Most of what Hank Steinbrenner says is, well, simply hot air. He likes attention and likes to give quotes but almost every single thing he has said publicly this year 1) showed a complete lack of understanding of the Yankees and baseball itself and 2) had no impact on the Yankees’ decision making.
Now, he says the following (via Pete Abe):
“I’m going to be reviewing the entire organization,” Hank Steinbrenner
told the AP in Tampa today. “We’re going to do everything we can to win
next year. We’re not going to wait. Do everything we can that makes
sense. We’re going to fix what we have to fix. We’re going to have to
look at what has been done wrong over the last five years, which I’ve
had one year to try and figure out. Clearly, a lot of mistakes were
The beginning of this quote is all fine in theory and is just a way of saying “we’re going to try and do better.” To which the response is “well, of course.” Have they been trying to not win before?
The last two sentences are troubling for a couple reasons. Hank is underestimating his own learning curve. He thinks he is at a disadvantage because he’s only been around 1 year and he’s absolutely right. But does he really think he’s going to make up that ground and suddenly make better decisions than people who really understand baseball and the Yankees? I don’t think so.
His inexperience is evident right away. Why is he just evaluating the mistakes made in the past 5 years? That, in a way, unfairly focuses on Cashman, since he’s had full control over the past 3 mistake riddled years. The mistakes that the Yankees are paying for right now happened primarily before Cashman gained control. If you look at the Yankees drafts from 1998-2004, they are just pitiful. The players that the Yankees did develop (Wang, Cano, etc) were primarily by accident. The Yankees would have traded away those players in a heartbeat. Luckily, other teams undervalued them.
Perhaps I am simply a Cashman apologist, but the entire point of the Yankees decision in 2005 to shift the focus of the team to player development was to have patience and create a successful team that will compete year after year without having to rely solely on the free agent market. It was understood that there would be some down points as the Yankees tried to bridge the gap.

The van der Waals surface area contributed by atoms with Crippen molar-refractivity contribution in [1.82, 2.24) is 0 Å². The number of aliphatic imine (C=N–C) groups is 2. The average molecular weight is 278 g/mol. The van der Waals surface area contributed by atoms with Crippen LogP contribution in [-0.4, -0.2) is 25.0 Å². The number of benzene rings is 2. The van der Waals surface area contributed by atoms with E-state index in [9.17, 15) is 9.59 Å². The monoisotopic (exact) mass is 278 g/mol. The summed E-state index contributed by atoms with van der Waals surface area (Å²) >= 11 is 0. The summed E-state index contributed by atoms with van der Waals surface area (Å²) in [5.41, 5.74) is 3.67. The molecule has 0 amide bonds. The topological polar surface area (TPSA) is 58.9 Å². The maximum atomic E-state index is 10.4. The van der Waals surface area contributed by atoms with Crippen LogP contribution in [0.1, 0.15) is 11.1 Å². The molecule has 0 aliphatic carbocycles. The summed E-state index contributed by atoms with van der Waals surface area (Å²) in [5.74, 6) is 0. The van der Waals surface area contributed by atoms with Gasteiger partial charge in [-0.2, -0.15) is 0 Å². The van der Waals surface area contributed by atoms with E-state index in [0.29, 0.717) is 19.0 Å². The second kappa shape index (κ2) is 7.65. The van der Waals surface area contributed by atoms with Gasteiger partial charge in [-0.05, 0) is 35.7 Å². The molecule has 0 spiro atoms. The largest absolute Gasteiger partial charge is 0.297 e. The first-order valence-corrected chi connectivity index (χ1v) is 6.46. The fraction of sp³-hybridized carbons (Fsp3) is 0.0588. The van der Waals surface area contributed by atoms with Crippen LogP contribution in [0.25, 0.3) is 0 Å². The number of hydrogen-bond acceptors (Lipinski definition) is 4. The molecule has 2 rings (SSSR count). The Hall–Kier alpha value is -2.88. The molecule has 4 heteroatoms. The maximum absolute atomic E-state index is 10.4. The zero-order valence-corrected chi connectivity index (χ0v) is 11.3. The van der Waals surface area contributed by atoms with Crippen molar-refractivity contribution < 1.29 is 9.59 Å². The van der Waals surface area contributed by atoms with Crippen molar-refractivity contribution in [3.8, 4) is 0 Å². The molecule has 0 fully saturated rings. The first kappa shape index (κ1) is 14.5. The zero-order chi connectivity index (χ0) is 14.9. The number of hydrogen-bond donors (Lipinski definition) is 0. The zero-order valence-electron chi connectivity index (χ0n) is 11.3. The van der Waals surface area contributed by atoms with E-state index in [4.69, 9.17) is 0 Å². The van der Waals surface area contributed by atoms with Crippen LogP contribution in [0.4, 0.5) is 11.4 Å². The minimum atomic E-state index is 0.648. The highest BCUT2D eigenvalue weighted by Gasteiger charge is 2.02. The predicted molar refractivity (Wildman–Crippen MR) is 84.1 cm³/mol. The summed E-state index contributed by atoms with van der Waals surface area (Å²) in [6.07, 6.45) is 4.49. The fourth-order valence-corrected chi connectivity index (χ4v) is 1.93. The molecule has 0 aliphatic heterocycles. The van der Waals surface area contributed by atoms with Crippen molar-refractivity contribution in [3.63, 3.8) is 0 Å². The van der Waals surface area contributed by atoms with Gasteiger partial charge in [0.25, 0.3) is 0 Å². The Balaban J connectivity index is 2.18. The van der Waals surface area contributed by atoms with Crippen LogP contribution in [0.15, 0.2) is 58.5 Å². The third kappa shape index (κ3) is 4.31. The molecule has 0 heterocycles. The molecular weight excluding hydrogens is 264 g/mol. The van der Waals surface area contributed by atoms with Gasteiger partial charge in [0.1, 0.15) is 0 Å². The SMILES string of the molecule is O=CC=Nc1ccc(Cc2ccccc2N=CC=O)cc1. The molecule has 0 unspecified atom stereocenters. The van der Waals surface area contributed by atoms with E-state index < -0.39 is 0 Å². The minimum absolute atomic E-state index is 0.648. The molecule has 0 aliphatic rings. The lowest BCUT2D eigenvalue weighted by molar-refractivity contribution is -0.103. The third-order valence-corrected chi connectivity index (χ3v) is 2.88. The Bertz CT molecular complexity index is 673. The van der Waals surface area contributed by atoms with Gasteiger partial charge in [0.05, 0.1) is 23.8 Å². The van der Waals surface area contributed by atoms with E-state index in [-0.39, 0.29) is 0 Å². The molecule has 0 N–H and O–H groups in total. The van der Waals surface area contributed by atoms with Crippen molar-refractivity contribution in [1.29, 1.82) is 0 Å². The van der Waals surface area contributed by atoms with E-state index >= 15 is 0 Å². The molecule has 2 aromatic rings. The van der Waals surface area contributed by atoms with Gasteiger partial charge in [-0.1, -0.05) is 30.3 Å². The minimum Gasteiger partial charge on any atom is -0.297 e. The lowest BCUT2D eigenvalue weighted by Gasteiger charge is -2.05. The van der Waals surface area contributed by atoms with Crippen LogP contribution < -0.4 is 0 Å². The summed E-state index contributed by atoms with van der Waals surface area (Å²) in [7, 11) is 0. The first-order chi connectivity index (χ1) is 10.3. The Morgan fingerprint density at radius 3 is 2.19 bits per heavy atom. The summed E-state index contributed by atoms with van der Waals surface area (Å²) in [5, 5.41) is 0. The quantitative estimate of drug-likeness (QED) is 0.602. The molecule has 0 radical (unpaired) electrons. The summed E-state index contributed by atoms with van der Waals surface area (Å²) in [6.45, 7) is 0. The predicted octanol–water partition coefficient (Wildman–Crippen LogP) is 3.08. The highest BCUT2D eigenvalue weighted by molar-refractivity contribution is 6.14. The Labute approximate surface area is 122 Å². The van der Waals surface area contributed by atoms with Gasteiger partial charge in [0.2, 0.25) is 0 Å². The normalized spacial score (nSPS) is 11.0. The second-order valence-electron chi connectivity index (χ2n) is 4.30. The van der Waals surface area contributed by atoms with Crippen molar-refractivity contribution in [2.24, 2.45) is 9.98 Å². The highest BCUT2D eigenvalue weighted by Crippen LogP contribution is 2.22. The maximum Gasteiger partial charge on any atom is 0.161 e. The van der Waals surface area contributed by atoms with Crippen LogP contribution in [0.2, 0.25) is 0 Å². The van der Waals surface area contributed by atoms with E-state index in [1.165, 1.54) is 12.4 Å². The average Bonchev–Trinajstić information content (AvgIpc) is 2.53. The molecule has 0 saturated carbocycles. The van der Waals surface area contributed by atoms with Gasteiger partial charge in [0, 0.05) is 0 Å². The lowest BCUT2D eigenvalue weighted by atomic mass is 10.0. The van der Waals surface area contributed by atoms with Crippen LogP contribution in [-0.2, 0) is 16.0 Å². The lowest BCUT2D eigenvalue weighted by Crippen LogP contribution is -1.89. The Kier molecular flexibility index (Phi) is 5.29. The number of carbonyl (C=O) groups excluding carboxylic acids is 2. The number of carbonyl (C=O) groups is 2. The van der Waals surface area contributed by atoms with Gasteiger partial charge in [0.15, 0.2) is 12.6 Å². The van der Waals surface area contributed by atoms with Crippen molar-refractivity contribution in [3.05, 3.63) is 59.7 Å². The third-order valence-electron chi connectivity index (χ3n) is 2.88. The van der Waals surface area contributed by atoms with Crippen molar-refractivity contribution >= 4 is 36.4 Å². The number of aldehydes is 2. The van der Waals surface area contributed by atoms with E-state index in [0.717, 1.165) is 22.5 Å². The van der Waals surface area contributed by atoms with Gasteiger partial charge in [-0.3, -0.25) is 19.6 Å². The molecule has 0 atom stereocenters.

With that in mind, how many poor decisions has Cashman made? He didn’t really have much choice in acquiring the likes of Kevin Brown and Randy Johnson. Signing Pavano was certainly defensible (everyone wanted him). Jaret Wright? Yeah, that was a mistake, but it only cost money.
I still think Hank is upset he didn’t get his way with Santana and he is too dense to realize that despite everything that has happened: IPK and Hughes having terrible seasons, Santana pitching well with the Mets, the Yankees missing the playoffs, etc, the Yankees still made a smart choice. They can instead invest that money in the likes of C.C. Sabathia, a pitcher who is showing no signs of declining, while holding onto IPK and Hughes, who, at 23 and 22 respectively, are still quite likely to end up being productive big leaguers. Remember – Wang didn’t get a start in the majors until he was 25.
Santana wouldn’t have won the World Series for the Yanks in 2008 and, as everyone knows by now, that’s all that matters. The Yanks had trouble scoring runs and had some terrible luck. They’ll still be above .500. This shouldn’t be the tipping point. The Yankees need to just hold the course and let Cashman continue to run things. Hank “reviewing” the organization can only lead to bad things; he simply is not qualified to judge any piece of it.
As they say, Rome was not built in a day, and the next Yankee Dynasty will not be built in a winter, especially one in which they abandon their long range plan.